A service highlighting the riches of the daily press.
Paper Monitor concurs with the widely-held belief the many defining characteristics of Britishness is a love of animals. Why, this columnist - who never fails to be moved by bad country and western songs about faithful companion dogs - is a prime example.
It's a theme explored by Rachel Johnson in the Daily Telegraph. She describes a pair of speeches given by two distinguished gentlemen - her own father, Stanley, and the historian Robin Lane Fox - during which both were "profoundly moved" when addressing the subjects of owls and horses respectively.
So it's wrong to say Englishmen never show emotion. As Anatole France said: "Until one has loved an animal, a part of one's soul remains unawakened." Many Englishmen (especially those separated from their mothers at an early age and shipped off to freezing prep schools, as I think were all the ones mentioned here) reserve their displays of deepest feeling for them.
It's not only eminent writers who are are prone to this tendency, as evidenced by the pact that Pudsey, a dancing border collie, bichon frise and Chinese crested cross, managed to claim victory in the show Britain's Got Talent.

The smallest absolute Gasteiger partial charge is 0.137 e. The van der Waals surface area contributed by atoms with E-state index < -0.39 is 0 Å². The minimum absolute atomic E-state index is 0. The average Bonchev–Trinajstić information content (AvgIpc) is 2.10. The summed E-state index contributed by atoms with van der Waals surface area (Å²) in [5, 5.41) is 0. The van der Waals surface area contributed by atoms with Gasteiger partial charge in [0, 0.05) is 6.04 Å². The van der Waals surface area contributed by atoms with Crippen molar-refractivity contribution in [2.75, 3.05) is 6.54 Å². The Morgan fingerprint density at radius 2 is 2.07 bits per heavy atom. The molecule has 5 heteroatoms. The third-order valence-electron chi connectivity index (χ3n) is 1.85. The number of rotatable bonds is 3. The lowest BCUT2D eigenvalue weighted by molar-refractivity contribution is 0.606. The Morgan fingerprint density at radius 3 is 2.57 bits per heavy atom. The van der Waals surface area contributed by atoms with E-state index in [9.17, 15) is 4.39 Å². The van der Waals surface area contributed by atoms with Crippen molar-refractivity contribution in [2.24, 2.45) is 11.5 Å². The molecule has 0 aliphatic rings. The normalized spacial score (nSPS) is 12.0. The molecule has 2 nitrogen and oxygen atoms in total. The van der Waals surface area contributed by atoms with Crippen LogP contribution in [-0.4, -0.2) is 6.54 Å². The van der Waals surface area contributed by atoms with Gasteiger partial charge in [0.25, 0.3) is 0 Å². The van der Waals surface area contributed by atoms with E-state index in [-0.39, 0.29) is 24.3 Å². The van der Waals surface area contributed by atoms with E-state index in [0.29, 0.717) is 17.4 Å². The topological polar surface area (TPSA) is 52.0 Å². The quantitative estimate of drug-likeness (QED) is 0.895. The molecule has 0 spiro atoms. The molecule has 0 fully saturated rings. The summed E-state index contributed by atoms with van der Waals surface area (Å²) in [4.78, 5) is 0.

Pudsey has also garnered enough fame not just to fly to Los Angeles but also to win a spot in Caitlin Moran's Times Celebrity Watch column:
Flown out on Cowell's private jet, Pudsey's owner, Ashleigh, reported: "Pudsey only got up once to have a mooch around - he seemed to approve of his surroundings." Given that London-LA is a good ten hours, CW thinks it gets what Ashleigh is hinting at. CW's often seen dogs in the park "mooching around", then "approving their surroundings".
However, some Britons remain immune from this affection for all things furry and feathered.
In the Daily Mail, Cosmo Landesman describes how he was dumped by his girlfriend - not for another man, but for his cat, Chloe.
Paper Monitor will not spoil the story of how this came to pass. But Landesman's expression of genuine bitterness towards Chloe - this "smelly, cold-hearted, high-maintenance, neurotic moggy" is a bold move in this of all countries.